If you’ve listened to fairly popular music over the past five years, you’ve probably heard Owen Pallett’s strings. The prolific violinist and composer has collaborated with Arcade Fire, Grizzly Bear, The National, Taylor Swift and a host of other big acts. Although he released his first solo effort, Heartland, in 2010, he’s known best for his artistry with the violin.
It is therefore no surprise when In Conflict opens with taut strings on the opener “I Am Not Afraid.” It sets the tone for an album that will continually turn to Pallett’s classical background where the arrangements are lush and labored over. The song itself is well written, featuring some strikingly honest lyrics. If it feels intense, get used to it: this is a record that doesn’t hold back and feels constantly in search of something profound. While “I Am Not Afraid” is a strong start, the subtle compositional shifts feel at times too subtle and the songs can begin to blend into one another as the album develops.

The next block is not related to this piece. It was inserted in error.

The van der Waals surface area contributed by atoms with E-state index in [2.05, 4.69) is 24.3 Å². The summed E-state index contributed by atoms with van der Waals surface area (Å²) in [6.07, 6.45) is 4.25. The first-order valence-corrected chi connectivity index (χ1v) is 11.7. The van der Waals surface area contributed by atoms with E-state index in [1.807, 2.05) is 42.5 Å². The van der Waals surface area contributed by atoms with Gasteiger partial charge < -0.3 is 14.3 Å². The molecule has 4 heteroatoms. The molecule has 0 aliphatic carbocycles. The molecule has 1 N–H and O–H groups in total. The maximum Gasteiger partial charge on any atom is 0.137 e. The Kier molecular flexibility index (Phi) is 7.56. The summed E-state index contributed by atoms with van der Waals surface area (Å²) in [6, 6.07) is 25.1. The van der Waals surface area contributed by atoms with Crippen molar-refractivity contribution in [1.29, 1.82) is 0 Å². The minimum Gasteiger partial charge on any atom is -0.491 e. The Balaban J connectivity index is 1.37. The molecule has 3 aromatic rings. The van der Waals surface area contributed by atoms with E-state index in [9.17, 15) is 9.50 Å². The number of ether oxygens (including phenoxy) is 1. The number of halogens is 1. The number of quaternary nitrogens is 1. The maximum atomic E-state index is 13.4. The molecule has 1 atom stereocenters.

Just about all of In Conflict is pretty and demands a careful ear that will pick up on the interesting sonic moments that are occurring beneath the surface. It cannot help but feel a bit exhausting, though. And while Pallett is pouring all of himself into this record, the demands put on the listening make it a record that you aren’t necessarily running back to.
That said, in the moments where Pallett becomes a bit more playful and loose, the album reaches a fairly transcendent point. For instance, “Infernal Fantasy” has a bit of a Sufjan Stevens vibe in its theatricality. It’s about the only track here that I kept coming back to. While other tracks, such as “The Riverbed” and “On A Path” are undoubtedly worth admiring, “Infernal Fantasy” is a track worth loving. It’s still grandiose and meticulously arranged, but it lets the listener breathe a bit more when compared to tracks earlier in the album.
Pallett certainly challenges the listener and has created an album that is both thematically and instrumentally ambitious. But I cannot help but feel a bit of distance on this record and long for material from Pallett that is more loose.